£600,000 helipad operational at Hull Royal Infirmary
Helicopters are now able to fly critically ill and injured patients directly to Hull Royal Infirmary after its new £600,000 helipad was declared operational.
Hull University Teaching Hospitals NHS Trust has completed the major construction project so patients seriously hurt in accidents across East and North Yorkshire and parts of Lincolnshire can be flown into the hospital grounds, the Major Trauma Centre (MTC) for the area.
The helipad, behind Hull Royal Infirmary’s £12m Emergency Department (ED), had been funded entirely by the HELP Appeal, the only charity in the country dedicated to funding NHS hospital helipads.
Trust Chief Executive Chris Long said: “We are deeply grateful to the HELP Appeal for its £600,000 donation which has allowed us to construct the helipad directly behind our Emergency Department.
“There is no doubt that having a helipad so close to our highly skilled major trauma team means we will be able to save more lives in situations where every second counts.”
Robert Bertram, Chief Executive of the HELP Appeal, said: “As the Major Trauma Centre for the whole region, funding a helipad outside ED was essential. Everyone is aware of the vital roles that hospitals and air ambulances play in treating a critically ill patient but having a helipad outside the ED can play a significant part in saving vital minutes when transporting a patient to the expert care they need to save lives.
“As the only charity in the country funding live-saving helipads, we are pleased to be able to cover the entire cost of the helipad. We know the difference having a ground-level helipad right outside ED would make.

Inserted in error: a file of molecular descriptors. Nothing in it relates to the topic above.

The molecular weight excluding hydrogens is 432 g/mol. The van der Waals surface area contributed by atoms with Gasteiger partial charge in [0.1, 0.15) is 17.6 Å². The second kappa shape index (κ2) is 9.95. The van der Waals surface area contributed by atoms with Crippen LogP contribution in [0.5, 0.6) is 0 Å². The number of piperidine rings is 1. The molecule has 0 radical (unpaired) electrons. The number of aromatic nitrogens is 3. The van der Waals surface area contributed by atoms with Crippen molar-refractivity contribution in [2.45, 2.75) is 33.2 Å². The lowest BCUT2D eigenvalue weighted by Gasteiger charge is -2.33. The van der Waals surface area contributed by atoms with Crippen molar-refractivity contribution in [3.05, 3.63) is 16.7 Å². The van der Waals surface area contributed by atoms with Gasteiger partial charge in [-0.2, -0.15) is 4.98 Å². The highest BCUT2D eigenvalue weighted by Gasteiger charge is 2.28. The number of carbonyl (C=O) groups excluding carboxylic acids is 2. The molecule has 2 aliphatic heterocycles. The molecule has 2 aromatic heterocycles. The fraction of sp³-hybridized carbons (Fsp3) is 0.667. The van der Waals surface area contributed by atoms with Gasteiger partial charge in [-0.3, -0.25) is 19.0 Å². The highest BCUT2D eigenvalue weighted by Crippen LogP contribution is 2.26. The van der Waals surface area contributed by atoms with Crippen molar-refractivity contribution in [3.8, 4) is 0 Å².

“With the support of the air ambulances and the excellent emergency care team at Hull Royal Infirmary, this unique mix of helicopters, helipad and hospital medical staff will make a huge difference to those people who may need life-saving treatment urgently.”
Patients were previously flown to the helipad on the other side of the hospital car park on Argyle Street and had to be transferred to Hull Royal in an ambulance along Anlaby Road, one of the busiest roads in the city centre.
Intensive Care Consultant Dr Tom Cowlam, the trust’s clinical lead for the MTC, said: “The new helipad will shorten the journey by a quarter of an hour and remove the need for the patient to be transferred in a second ambulance to the Emergency Department.
“It will make the transfer quicker and more seamless for the trauma patient.
“When you have a really poorly person, this might be the difference between life and death because this could be the time when they are having surgery or a massive blood transfusion to save them.”
Duncan Taylor, Director of Estates, Facilities and Development, said the trust funded the demolition of the Haughton building among others and clearance of the site before main contractor Unico Construction could begin work on the helipad.
Measuring 30 metres by 30 metres, 900 tonnes of concrete were brought onto the hospital site, over the course of one day.
An access road for fire engines and service vehicles has been built alongside a second pedestrian route where patients will be carried out of the air ambulance and rushed into the ED.
Special double fences have been erected around the helipad as “baffles” to reduce noise pollution, provide security and the majority of the site has been turfed with pinned grass covered with mesh overlay to act as a “soakaway” to remove water from the helipad.
Lights have been imported from Holland to be set into the concrete, now covered in specialist paint.
Hull is one of the country’s 27 Major Trauma Centres (MTCs), credited with saving an additional 1,600 people’s lives since they were established in 2012.
Lincs and Nott Air Ambulance use the Hull helipad most often, with Yorkshire Air Ambulance and Derbyshire, Leicester and Rutland Air Ambulance also flying casualties to the city.
The Search and Rescue helicopter, based at Humberside Airport, also lands in Hull with people winched off mountains or those injured on oil rigs or out at sea.
The helipad will also be used by the Children’s Air Ambulance, which can fly specialist medical teams into Hull to treat seriously ill children as well as fly children from here to hospital with specialist paediatric services.